• Mary L.

    Gyotaku printing with 4th graders!

  • lstoughton

    One of my favorite cultural art projects is Mexican Tin Art. i purchase foil cooking tops at Smart and final. They use dull pencils to draw their design on a soft surface like a magazine for example. Then they color them with permanent markers. The results are fabulous!

  • Kim Alfes

    2nd grade celebrates Chinese New Year by creating a paper sculpture dragon and learn to write their names using Chinese calligraphy. 3rd grade creates Koi Fish windsock/kites to learn about Japan’s Children’s Day in May. 4th grade learns a bit about French culture with impressionist painting and picnic outdoors near the lily pond. 5th grade laminates paper layers to make a boomerang to decorate with Aboriginal designs. Always fun to explore other cultures!

  • Mrswilcox

    My school is over 50% Hispanic, so I always try to feature Hispanic artists and art projects. This past fall we did drawings of Calaveras, or sugar skulls, using oil pastels. They were beautiful. While the kids drew, I played Mexican music from Pandora for them. They loved making the calaveras, as for the music, one student commented, “I feel like I’m in my dad’s truck!” I also made real sugar skulls at home, and brought them in to show the kids. They were impressed.

  • Rachelle Reis Branum

    One of my favorite cultural lessons is teaching about Mesa Verde and Anasazi pottery traditions.

  • Julie Bridges Lamarche

    My 4th grade students LOVE creating Notan Designs!

  • Patty Kuropas

    I like to pass on my husband’s family tradition of Ukrainian Pysanky Eggs to my students. The students learn about the tradition, symbolic colors and designs, and that batik is something you can do on cloth, paper, and even egg shells. I’ve taught this over the years to a variety of ages. The older children create their own egg design on chicken eggs. With younger children, we read “Rechenka’s Eggs” and then replicate the Ukrainian Pysanky process on paper with a crayon resist. When designing their eggs, students can also create their own symbolic images on their designs. The lesson integrates math as we divide the space of the egg into halves, quarters, and eighths. I love the reactions the kids have to these colorful eggs-they are very surprised when they see black used on the egg shell. Most children are used to the PAAS pastel colors. At the end of the unit, I bring in my own eggs and dyes and do a brief demonstration so they can see the process up close. Often the children go home and come back with boiled eggs that have a crayon batik on the shell with designs they learned. It’s a great lesson that passes on a tradition founded in wishing others well and a happy spring.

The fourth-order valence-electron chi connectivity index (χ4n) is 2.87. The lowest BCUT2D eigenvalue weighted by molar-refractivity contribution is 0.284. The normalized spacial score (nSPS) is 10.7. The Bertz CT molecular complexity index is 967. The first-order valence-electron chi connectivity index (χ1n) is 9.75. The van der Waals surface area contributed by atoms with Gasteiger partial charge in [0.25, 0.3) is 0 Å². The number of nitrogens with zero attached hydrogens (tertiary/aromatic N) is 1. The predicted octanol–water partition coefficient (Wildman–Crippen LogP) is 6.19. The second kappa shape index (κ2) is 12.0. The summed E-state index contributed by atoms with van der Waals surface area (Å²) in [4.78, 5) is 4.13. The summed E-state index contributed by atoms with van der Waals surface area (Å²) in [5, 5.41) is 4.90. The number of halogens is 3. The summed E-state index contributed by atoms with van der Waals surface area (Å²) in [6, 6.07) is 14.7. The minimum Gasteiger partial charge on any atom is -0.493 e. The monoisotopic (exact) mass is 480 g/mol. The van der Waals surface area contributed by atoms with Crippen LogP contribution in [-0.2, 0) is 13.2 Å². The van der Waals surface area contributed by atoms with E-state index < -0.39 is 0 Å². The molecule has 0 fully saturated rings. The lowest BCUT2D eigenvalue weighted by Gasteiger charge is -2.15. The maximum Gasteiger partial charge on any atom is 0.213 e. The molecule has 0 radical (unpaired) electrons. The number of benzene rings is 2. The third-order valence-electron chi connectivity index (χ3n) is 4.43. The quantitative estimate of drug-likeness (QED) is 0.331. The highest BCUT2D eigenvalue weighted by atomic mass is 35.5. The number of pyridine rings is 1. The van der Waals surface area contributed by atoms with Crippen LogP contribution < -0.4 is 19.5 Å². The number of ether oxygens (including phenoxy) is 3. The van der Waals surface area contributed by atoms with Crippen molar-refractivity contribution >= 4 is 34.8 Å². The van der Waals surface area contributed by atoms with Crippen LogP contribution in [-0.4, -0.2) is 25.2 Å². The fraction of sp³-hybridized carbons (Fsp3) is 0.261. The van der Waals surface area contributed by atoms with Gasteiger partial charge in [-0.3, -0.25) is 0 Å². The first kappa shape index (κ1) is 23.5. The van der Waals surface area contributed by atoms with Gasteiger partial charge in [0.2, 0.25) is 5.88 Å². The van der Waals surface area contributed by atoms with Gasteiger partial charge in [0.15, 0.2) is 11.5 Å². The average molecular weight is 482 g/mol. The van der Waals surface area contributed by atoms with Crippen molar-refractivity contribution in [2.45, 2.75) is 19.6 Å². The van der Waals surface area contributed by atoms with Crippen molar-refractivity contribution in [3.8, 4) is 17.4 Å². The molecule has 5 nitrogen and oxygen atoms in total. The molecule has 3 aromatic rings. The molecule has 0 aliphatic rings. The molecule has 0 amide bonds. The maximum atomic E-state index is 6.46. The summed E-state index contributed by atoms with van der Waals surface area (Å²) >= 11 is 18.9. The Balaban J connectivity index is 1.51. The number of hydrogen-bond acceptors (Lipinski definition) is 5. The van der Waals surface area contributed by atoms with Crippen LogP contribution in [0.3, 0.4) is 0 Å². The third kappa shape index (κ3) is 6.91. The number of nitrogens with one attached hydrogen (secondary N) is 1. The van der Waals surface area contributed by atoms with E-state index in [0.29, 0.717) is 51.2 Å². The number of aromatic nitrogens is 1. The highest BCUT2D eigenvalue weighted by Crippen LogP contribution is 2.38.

• samantha

    I love gyotaku! Go fishing!

  • Mrs. M

    I always do Chinese New Year lessons, but remind students it is an Asian celebration not just celebrated by Chinese, but other countries as well. Also try to include several Hispanic and Native American projects through the year. I try to focus on African or African American in each grade level to give our students a sense of pride in their backgrounds. I love going around the world with art!

  • Marie E

    I love doing Oaxacan-inspired wood animal sculptures with my 2nd graders

  • bhallmanart

    Just finished a Oaxacan paper clay animal sculpture with a wooden base. This

  • bhallmanart

    I just finished a Oaxacan animal paper clay sculpture on a wooden base. This is a great project; besides the cultural element it also covers Form and Color Theory. It’s a winner if you have limited storage and no kiln.

  • 2Dv8

    I do a Japanese Kimono project with 2nd grade that is a lot of fun. We use a salt resist for color changes.

  • PBoone

    A favorite of my students is crayon Batik. Some are reluctant to wad up their artwork and cover it with black paint, but are excited to see the end result.

  • lolasblest

    My kiddos love reading the book “The Spider Weaver” and creating our own web inspired weaving in 2nd grade.

  • Karen

    I have a large population of Hispanic students . In Fall we created Day of the Dead Calaveras using oil pastels and many sequins! We also create Heraldry shields in grade four that reflect each student’s personal heritage.

  • Tasha Newton

    I am currently working with a Native American Studies Professor from UWEC to develop a culturally responsive Native American Curriculum for my art department! I also have a great Paper Mola lesson I do with my 4th graders.

  • Kendall Gamelin

    I do a Native American Unit with my 4th graders. We make different types of beads (clay and paper). We, also, make Plains Indian Parfleches and we make paint out of glue/evaporated milk and a variety of other materials (dirt, berries, curry powder, koolaid, charcoal). My kids LOVE crushing up and mixing the materials together! Check the finished parfleches here

  • Valerie Shears

    I love this company’s products! I teach K-12 and have used them at all different levels. My 6th grade curriculum is based on exploring the similarities and differences between the art forms found in various cultures. Two of my favorites are teaching silk painting from Japan and then on to Africa and learning about Mud

  • steffieattack